new father

What’s a Dad to Do? Advice for Dad’s Role During Pregnancy, Delivery and Beyond.

dr. anne whitworth
By Anne Whitworth, MD Mount Royal Medical Clinic
About the Author:
My goal is to help families navigate the next stage of their lives, whether that’s pregnant moms or growing kids. I hope to empower and encourage people to trust in themselves because they know more than they think they do.

You’ve watched your partner from the beginning of this pregnancy grow, not just physically but also from an evolutionary stand point. Where once stood a woman, there is now a mother. But you can’t help but wonder: “Where do I fit into this?” You’ve obviously played a key role, but the act of birthing and nursing an infant doesn’t necessary allow initially for a lot of hands-on “dad involvement.”

But you do play an important role – and studies are now proving it. A 2013 survey-based study* associated supportive, attentive partners with moms who breastfed longer and had a higher satisfaction in doing so. Mothers whose partners were involved additionally reported a higher level of satisfaction with their overall pregnancy experience at 3 months.

So dive in, experience as much as you can together, and know that you are an integral part of this journey!

Here are some ways you can support your partner:

During pregnancy:

  • Be present – at appointments, shopping for essentials and classes.
  • Support and positively acknowledge the changes her body is going through.
  • Make healthy lifestyle changes for yourself. If you smoke, work on quitting; if you are overweight, improve your diet and exercise routine; if you have mental health problems or an addiction, work on them and get the support and help you need. You need to be the best you can for your partner and your child.
  • Make her comfortable. Massages, foot and leg rubs, a warm bath, extra pillows – all of these things make pregnant bodies more comfortable.
  • Learn as much as you can and support her in her birthing options.
  • Seize the moment. This is literally the last few months you have together alone. Have fun, travel, enjoy intimate times.

During labor and delivery:

  • Provide distractions. Bring her favorite DVD series, turn on the music, give her a back rub. All of these things can improve her tolerance to labor.
  • Be her advocate. She may not be able to recall what she wants when she is “in the moment.” Be a calming presence and voice for her when she needs it.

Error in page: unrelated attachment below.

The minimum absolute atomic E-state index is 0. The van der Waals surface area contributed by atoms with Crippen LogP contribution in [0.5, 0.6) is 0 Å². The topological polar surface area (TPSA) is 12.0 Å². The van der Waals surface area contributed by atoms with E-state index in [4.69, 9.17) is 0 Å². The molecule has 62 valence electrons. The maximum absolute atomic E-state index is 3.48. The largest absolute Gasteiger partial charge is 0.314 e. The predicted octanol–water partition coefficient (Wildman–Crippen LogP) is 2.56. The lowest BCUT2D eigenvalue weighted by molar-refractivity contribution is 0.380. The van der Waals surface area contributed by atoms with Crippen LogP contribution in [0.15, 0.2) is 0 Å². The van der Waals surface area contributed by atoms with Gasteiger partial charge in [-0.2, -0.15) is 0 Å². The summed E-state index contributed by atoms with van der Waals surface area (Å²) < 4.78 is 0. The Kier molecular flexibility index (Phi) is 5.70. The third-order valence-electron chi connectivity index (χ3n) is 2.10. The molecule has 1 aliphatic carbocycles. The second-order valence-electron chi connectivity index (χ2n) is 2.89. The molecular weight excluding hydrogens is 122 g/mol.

• Expect and humor a bit of frustration from her. She is exhausted, she is uncomfortable and she may be easily annoyed.
  • Take pictures and videos. You will both forget a lot the first few days, and it’s nice to have a way to remember the moments.

After delivery:

  • Allow yourselves a chance to debrief. Talk about the experience and your baby.
  • Become an expert diaper changer and bath giver.
  • Rock your baby to sleep so mom can rest after nursing.
  • Hold your baby at meals. Your partner needs nourishment and an arm to feed herself.
  • Develop routines such as bath or bedtime. This can be a regular break for mom but also a way for you to remain engaged on a regular basis with your little one.
  • Understand that emotions may run high. Support her, tell her that she is doing a good job as a mother; make her feel loved.
  • Take on parts of cooking, cleaning or household tasks she may feel responsible for. Let her know you care by doing things without being asked.
  • Ask her what she needs from you. She may not offer this up otherwise.
  • Take care of your basic needs so you can be the rested one during a restless night, the sane one when everything seems insane, the alert one when the duty calls for it.

So congratulations and enjoy the journey. You and your partner will make a great team. You are an integral part of her care before, during and after the birth of your baby.

*published in the BMC Pregnancy and Childbirth Journal


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